The Challenges of Medicating the Bipolar Client
While presenting a psychopharmacology seminar recently, I was asked a question that I had never encountered after teaching this material to over 10,000 clinicians in 46 states. After completing a discussion of bipolar disorder and its medication management a social worker asked this: “Do you believe that the pharmacological treatment of bipolar disorder is a mess?” After hesitating a bit and giving her what more than likely was a quizzical look, I answered “yes.” After elaborating on my answer, I realized that she had succinctly asked something that I myself had been concerned about for quite some time. To say the least, the medication management of bipolar disorder is all over the place with but few treatment protocols upon which clinicians reliably agree.
Typically we think of bipolar disorder as a cyclic process of mood, behavior and thought processes that fluctuate between mania or hypomania and depression. A challenge in diagnosing it is that it is a moving target. Initially, it can present with one or more episodes of depression before the first manic or hypomanic episode even occurs, and it is not uncommon for some people to spend as much as 30 percent of their lives with depression. As a result, clients are often initially prescribed antidepressants that can induce manic or hypomanic episodes.
Another challenge is distinguishing among the types of bipolar presentations, namely, bipolar I, bipolar II, and cyclothymia. This is further complicated by the rapid cycler, typically a person that experiences a minimum of four episodes (manic, depressive, hypomanic or mixed) within a 12 month period. So diagnosing the disorder is difficult as there is considerable variability in its course from client to client.
Bipolar disorder is considered a biologically based illness, and medication is considered the mainstay of effective treatment with psychotherapy and psycho-education considered adjuncts to care. Pharmacological management is complicated by the fact that some treatments employed in bipolar disorder are without FDA approval, fueling the controversy and confusion as to which drugs are effective for what type of presentation.
Lithium was the first mood-stabilizing medication approved by the FDA for the treatment of acute mania and hypomania. Lithium not only treats classic mania, but is effective in the management of bipolar depression and in the prevention of relapse in bipolar disorder. Its “gold standard” properties are offset by its slow onset of action, stringent requirements for blood level monitoring, and its toxicity profile.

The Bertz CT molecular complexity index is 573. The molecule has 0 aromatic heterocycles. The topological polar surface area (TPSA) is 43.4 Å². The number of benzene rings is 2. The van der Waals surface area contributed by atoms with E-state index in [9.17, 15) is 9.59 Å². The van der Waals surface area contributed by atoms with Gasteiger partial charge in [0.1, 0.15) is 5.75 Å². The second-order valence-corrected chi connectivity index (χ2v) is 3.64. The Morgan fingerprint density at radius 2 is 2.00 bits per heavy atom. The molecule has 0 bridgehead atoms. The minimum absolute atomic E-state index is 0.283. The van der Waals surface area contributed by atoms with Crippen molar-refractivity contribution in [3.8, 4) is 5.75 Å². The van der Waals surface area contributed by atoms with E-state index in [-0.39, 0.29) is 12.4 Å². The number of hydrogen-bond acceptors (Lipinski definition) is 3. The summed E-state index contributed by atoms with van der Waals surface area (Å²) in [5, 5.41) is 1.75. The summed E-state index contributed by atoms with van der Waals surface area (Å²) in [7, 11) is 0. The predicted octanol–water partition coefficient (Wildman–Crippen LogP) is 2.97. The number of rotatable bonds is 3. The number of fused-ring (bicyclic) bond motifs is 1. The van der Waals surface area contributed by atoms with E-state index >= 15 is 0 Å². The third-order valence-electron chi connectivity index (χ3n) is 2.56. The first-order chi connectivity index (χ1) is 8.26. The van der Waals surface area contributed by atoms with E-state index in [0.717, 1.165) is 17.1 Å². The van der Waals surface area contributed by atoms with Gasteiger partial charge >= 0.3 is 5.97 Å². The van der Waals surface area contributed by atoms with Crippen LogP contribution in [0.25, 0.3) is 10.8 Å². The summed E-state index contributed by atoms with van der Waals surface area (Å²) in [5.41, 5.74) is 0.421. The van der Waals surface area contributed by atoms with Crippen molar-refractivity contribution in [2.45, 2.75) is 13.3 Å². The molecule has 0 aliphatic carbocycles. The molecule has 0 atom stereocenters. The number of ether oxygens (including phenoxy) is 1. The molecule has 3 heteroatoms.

Recent trends in the United States have migrated to the use of the anti-epileptic drugs with Depakote supplanting lithium as the first line agent in the treatment of mania, although the rationale for this switch arguably is not on firm scientific footing. Depakote however is unproven in managing bipolar depression and in relapse prevention. Tegretol is effective in treating mania, although it is not FDA approved for this indication. Like Depakote, Tegretol is unproven in bipolar depression and bipolar maintenance. The other anti-epileptics Lamictal, Neurontin, Topamax and Trileptal demonstrate little or no effectiveness in bipolar mania. Only Lamictal is effective in bipolar depression.
All of first generation antipsychotics (Thorazine, Prolixin, Trilafon, Haldol, etc.) are approved for mania. The second generation agents Risperdal, Zyprexa, Seroquel, Geodon and Abilify are also FDA approved for mania. Clozaril is not approved for mania, and the newest second generation agent, Invega, is seeking approval. Zyprexa and Seroquel have proven effectiveness in bipolar depression. Research shows robust results for the use of Abilify and Zyprexa in bipolar maintenance.
Are you confused yet? Hopefully not, but the above medication discussion is testimony to the fact that clinicians often disagree as to what is an appropriate course of action when it comes to stabilizing and maintaining remission of the constellation of symptoms associated with bipolar disorder. Do second generation antipsychotics really have mood stabilizing properties? They probably do, but it is unclear how they are distinct from one another, or what advantages they possess over lithium and the anticonvulsants.
So although that aforementioned social worker’s question was timely to say the least, we nevertheless have more options for treating bipolar disorder than ever before. And even more are on the horizon. The clinical management of this disorder and its challenges render it a particularly appropriate condition for a collaborative model of care. Prescribers and social workers must work closely together to ensure the best possible results. Medication treatment and psychotherapeutic interventions work hand in hand for providing hope to our clients, and well intentioned clinicians understand that when treatment collaboration is frequent, meaningful and goal-directed, treatment outcomes are enhanced.
Joe Wegmann is a licensed clinical social worker and a clinical pharmacist with over 30 years of experience in counseling and medication treatment of depression and anxiety. Joe’s new book, Psychopharmacology: Straight Talk on Mental Health Medications is available at www.pesi.com. To learn more about Joe’s programs or to contribute a question for Joe to answer in a future article, visit his website at www.thepharmatherapist.com, or e-mail him at firstname.lastname@example.org.